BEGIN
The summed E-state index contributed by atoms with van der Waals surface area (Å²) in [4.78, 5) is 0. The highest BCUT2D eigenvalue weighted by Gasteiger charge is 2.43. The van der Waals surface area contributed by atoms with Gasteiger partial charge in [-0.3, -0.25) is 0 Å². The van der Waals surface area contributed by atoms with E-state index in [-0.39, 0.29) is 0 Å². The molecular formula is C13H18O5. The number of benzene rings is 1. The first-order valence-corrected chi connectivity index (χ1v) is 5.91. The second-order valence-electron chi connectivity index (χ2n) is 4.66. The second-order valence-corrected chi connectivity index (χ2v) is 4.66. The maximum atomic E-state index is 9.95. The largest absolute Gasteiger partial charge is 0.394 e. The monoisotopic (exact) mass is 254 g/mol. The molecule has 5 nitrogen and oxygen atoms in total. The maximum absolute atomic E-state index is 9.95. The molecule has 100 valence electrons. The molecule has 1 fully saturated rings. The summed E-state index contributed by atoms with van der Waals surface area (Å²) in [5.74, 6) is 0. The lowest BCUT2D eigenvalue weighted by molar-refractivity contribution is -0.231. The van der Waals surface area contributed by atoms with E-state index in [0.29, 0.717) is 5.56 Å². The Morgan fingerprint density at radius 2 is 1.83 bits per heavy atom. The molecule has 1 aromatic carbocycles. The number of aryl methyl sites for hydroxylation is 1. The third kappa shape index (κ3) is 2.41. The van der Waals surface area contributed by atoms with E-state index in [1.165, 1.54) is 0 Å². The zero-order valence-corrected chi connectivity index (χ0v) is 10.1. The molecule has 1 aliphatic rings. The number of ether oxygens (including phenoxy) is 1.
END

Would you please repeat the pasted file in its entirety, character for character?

The summed E-state index contributed by atoms with van der Waals surface area (Å²) in [4.78, 5) is 0. The highest BCUT2D eigenvalue weighted by Gasteiger charge is 2.43. The van der Waals surface area contributed by atoms with Gasteiger partial charge in [-0.3, -0.25) is 0 Å². The van der Waals surface area contributed by atoms with E-state index in [-0.39, 0.29) is 0 Å². The molecular formula is C13H18O5. The number of benzene rings is 1. The first-order valence-corrected chi connectivity index (χ1v) is 5.91. The second-order valence-electron chi connectivity index (χ2n) is 4.66. The second-order valence-corrected chi connectivity index (χ2v) is 4.66. The maximum atomic E-state index is 9.95. The largest absolute Gasteiger partial charge is 0.394 e. The monoisotopic (exact) mass is 254 g/mol. The molecule has 5 nitrogen and oxygen atoms in total. The maximum absolute atomic E-state index is 9.95. The molecule has 100 valence electrons. The molecule has 1 fully saturated rings. The summed E-state index contributed by atoms with van der Waals surface area (Å²) in [5.74, 6) is 0. The lowest BCUT2D eigenvalue weighted by molar-refractivity contribution is -0.231. The van der Waals surface area contributed by atoms with E-state index in [0.29, 0.717) is 5.56 Å². The Morgan fingerprint density at radius 2 is 1.83 bits per heavy atom. The molecule has 1 aromatic carbocycles. The number of aryl methyl sites for hydroxylation is 1. The third kappa shape index (κ3) is 2.41. The van der Waals surface area contributed by atoms with E-state index in [1.165, 1.54) is 0 Å². The zero-order valence-corrected chi connectivity index (χ0v) is 10.1. The molecule has 1 aliphatic rings. The number of ether oxygens (including phenoxy) is 1.